[Heading] “Cultural tools and cognitive development” (p 41)

“cultural tools – The real tools (computers, scales, etc.) and symbol systems (numbers, language, graphs, etc.) that allow people in a society to communicate, think, solve problems, and create knowledge.” (p 41)

[As symbol systems, comparing Roman numerals to Arabic for complex mathematics.] (p 41)

“Thus, children’s knowledge, ideas, attitudes, and values develop through appropriating or ‘taking for themselves’ the ways of acting and thinking provided by their culture and by the more capable members of their group (Kozulin & Presseisen, 1995).” (p 41)

“In Vygotsky’s theory, language is the most important symbol system in the tool kit …” (p 42)

[Heading] “The role of language and private speech” (p 42)

“… cultures develop words for the concepts that are important to them.” (p 42)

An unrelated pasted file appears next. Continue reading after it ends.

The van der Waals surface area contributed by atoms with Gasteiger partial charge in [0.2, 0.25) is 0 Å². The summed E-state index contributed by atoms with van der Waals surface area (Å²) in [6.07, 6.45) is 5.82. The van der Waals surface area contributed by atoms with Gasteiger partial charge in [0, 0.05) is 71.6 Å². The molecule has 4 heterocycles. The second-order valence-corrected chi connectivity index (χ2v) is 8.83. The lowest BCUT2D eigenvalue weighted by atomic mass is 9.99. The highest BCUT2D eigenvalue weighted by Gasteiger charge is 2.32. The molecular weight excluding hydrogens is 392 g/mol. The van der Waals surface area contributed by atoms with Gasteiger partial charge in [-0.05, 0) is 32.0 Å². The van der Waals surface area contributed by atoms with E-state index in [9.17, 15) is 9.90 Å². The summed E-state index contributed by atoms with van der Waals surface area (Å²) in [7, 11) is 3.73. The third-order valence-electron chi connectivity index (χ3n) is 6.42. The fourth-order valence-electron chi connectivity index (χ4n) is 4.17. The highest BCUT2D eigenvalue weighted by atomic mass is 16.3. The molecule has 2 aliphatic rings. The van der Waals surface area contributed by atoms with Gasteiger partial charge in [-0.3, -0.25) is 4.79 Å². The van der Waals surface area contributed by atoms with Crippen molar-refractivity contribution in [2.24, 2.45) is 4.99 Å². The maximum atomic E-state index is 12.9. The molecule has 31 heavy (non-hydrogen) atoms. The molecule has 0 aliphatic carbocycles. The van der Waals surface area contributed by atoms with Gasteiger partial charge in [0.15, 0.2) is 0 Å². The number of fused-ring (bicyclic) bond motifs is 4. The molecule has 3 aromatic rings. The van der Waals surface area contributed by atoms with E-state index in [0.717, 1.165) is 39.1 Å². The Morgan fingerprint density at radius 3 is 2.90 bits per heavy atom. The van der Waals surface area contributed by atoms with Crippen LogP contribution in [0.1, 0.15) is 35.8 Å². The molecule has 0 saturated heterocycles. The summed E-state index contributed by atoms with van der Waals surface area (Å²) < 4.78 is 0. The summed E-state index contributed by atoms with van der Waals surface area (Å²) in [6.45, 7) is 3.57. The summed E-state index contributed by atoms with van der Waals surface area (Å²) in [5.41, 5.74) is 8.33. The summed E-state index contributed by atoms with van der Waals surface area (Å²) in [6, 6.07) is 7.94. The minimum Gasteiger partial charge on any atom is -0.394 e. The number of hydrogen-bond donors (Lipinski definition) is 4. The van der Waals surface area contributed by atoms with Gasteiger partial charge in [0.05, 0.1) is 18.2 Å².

[But what came first, the words or the concepts? See Sapir-Whorf Hypothesis.]

“… private speech (talking to yourself) guides cognitive development.” (p 42)

[Vygotsky saw private speech as a step toward self-regulation.] (p 43)

[More private speech in children and adults when challenged, problems, errors. Per Duncan & Cheyne, 1999.] (p 43)

[Heading] “The zone of proximal development” (p 44)

“… phase at which a child can master a task if given appropriate help and support.” (p 44)

[Heading] “The role of learning and development” (p 44)

“… Vygotsky believed that learning was an active process that does not have to wait for readiness.” [Contrary to Piaget] (p 45)

“… learning pulls development to higher levels … other people, including teachers, play a significant role in cognitive development.” [Vygotsky] (p 45)

[Vygotsky died at young age before detailing his theories.] (p 45)